12 April 2024

Bringing the world together on AI

Artificial Intelligence
| The European | Mark Minevich

A lack of global cooperation could severely hinder the safe and seamless use of AI, making the need for solutions imperative, says tech expert Mark Minevich

In an era where AI is redefining what’s possible, its rapid evolution is not just a technological marvel but a global phenomenon reshaping everything from healthcare to transportation. This relentless progress presents a paradox: the vast potential of AI is intrinsically linked to our ability to foster unprecedented global cooperation in its development, governance, and ethics.

At a time when AI is becoming a cornerstone of societal advancement, we find ourselves at a crossroads. Nations are beginning to recognise AI’s transformative impact, yet competitive tensions and fragmented approaches threaten to splinter the AI landscape. Bridging these divides isn’t just preferable; it’s a necessity to harness AI’s capabilities equitably across the globe. While the path to global cooperation is strewn with challenges, united action on AI is not just beneficial – it’s imperative for our collective future.


The need for oversight is outpacing policy

Echoing the early days of the internet, the pace of AI innovation is sprinting ahead of regulatory frameworks, plunging us into a new kind of Wild West. In this current state, AI systems, powerful enough to make life-altering decisions in sectors like healthcare, criminal justice, and employment, are being developed and deployed with minimal oversight. Businesses are at the forefront of this AI drive, focusing more on efficiency and scale, while critical aspects such as ethics, bias, and transparency remain under-examined. This governance gap leaves society ill-equipped to fully understand, let alone regulate, AI’s societal impacts.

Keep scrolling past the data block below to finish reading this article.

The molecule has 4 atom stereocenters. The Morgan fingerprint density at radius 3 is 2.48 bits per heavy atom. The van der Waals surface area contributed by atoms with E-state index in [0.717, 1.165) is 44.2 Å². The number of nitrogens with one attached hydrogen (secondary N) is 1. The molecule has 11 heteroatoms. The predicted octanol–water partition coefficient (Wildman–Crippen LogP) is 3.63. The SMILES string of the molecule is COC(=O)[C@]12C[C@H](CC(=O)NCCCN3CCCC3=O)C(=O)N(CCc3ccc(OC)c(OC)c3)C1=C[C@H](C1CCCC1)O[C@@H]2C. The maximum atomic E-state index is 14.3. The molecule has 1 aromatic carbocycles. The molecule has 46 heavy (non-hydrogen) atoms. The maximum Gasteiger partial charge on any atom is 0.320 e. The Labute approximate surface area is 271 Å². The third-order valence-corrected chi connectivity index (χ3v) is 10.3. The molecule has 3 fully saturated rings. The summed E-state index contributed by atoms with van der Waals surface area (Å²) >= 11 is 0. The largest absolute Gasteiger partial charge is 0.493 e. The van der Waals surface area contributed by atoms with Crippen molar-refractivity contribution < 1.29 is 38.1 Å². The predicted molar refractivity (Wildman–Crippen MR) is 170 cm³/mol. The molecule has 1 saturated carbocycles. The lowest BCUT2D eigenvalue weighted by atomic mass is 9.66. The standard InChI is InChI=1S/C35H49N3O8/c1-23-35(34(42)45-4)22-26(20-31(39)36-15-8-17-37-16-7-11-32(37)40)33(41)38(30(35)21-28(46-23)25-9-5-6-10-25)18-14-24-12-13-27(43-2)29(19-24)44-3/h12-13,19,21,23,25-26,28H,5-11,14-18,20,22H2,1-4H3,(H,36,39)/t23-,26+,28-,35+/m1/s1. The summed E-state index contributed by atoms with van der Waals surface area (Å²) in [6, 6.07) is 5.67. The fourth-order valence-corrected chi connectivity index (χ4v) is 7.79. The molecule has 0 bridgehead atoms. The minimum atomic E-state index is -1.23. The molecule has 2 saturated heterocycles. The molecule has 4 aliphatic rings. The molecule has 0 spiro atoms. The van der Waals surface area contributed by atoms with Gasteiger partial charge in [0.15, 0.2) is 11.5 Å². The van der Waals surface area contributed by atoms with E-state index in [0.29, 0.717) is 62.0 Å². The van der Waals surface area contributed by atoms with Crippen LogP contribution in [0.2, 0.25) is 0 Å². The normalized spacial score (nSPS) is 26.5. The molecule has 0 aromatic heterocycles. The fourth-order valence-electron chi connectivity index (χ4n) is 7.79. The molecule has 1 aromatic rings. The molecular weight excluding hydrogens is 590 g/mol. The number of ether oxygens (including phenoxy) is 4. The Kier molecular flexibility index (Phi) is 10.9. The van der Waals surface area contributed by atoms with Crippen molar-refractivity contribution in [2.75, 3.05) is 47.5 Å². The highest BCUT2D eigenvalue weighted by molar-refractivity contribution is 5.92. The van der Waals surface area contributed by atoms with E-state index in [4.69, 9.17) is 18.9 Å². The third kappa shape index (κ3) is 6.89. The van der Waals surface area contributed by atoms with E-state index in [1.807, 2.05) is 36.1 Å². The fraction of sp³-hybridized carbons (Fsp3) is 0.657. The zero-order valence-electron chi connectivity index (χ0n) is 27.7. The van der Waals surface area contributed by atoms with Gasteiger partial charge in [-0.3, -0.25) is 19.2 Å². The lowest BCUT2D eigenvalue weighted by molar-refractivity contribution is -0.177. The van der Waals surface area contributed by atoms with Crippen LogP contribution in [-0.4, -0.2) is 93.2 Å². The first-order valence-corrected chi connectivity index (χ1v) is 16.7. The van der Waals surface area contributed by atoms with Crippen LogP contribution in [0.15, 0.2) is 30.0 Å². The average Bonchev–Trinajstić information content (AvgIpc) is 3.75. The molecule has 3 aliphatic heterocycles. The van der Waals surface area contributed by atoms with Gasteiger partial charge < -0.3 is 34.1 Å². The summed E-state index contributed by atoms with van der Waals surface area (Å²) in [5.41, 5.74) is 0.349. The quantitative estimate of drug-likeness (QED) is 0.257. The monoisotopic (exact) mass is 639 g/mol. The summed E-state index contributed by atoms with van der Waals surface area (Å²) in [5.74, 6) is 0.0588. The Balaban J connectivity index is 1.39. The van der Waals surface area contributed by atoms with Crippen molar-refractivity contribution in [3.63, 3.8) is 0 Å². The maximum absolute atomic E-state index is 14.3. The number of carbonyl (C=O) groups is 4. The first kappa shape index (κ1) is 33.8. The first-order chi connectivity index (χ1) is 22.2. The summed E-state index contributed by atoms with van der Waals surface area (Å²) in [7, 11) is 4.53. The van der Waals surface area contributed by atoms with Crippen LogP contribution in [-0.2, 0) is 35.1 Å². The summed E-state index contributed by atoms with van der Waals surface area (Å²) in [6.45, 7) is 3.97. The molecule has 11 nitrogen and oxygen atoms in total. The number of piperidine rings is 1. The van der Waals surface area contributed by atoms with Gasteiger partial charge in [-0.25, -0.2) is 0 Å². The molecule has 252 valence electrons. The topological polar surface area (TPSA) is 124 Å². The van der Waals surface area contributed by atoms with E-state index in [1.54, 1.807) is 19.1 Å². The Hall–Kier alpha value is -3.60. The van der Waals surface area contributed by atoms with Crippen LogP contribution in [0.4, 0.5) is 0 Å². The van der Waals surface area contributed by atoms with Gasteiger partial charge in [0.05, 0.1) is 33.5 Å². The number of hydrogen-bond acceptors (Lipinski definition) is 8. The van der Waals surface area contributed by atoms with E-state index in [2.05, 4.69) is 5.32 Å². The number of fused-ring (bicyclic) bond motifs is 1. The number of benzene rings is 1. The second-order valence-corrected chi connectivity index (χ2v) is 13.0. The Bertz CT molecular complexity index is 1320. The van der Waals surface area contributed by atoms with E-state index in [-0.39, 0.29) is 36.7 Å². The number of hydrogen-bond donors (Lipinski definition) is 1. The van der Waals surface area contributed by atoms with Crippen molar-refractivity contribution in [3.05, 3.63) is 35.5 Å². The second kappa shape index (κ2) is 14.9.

This disjointed approach to AI regulation is evident on the global stage. For instance, the European Union is pioneering risk-based regulations on AI, including prohibitions on high-risk practices like social scoring, in stark contrast to the United States’ preference for industry self-regulation. Such divergent strategies risk fragmenting the AI landscape, affecting not just national policies but the operations of technology companies worldwide.

The urgency for coherent governance and policy alignment cannot be overstated. As AI continues to weave itself into the fabric of our daily lives, the current regulatory patchwork fails to provide the comprehensive oversight needed. The task ahead is clear: to close these governance gaps and synchronise norms across national borders. 


Rapid advancement vs. lagging global governance 
Artificial intelligence is revolutionising sectors from healthcare to transportation at an unprecedented pace. Yet, its full potential hinges on global cooperation in development, governance, and ethics. As national governments, including those in Europe, grapple with AI’s implications, competitive tensions and disjointed efforts threaten to fragment the AI landscape. Bridging these divides is crucial for equitable AI development worldwide.


Building a unified global AI roadmap 
As we’ve touched upon, AI’s rapid innovation has eclipsed governance frameworks, creating a regulatory Wild West. Corporations lead AI advancements with scant oversight, while governments, including European nations, scramble to provide regulation. And to reiterate, the EU’s proposed risk-based AI regulations contrasts sharply with the US’s preference for industry self-regulation, underlining the need for unified global governance to effectively address AI’s societal impacts.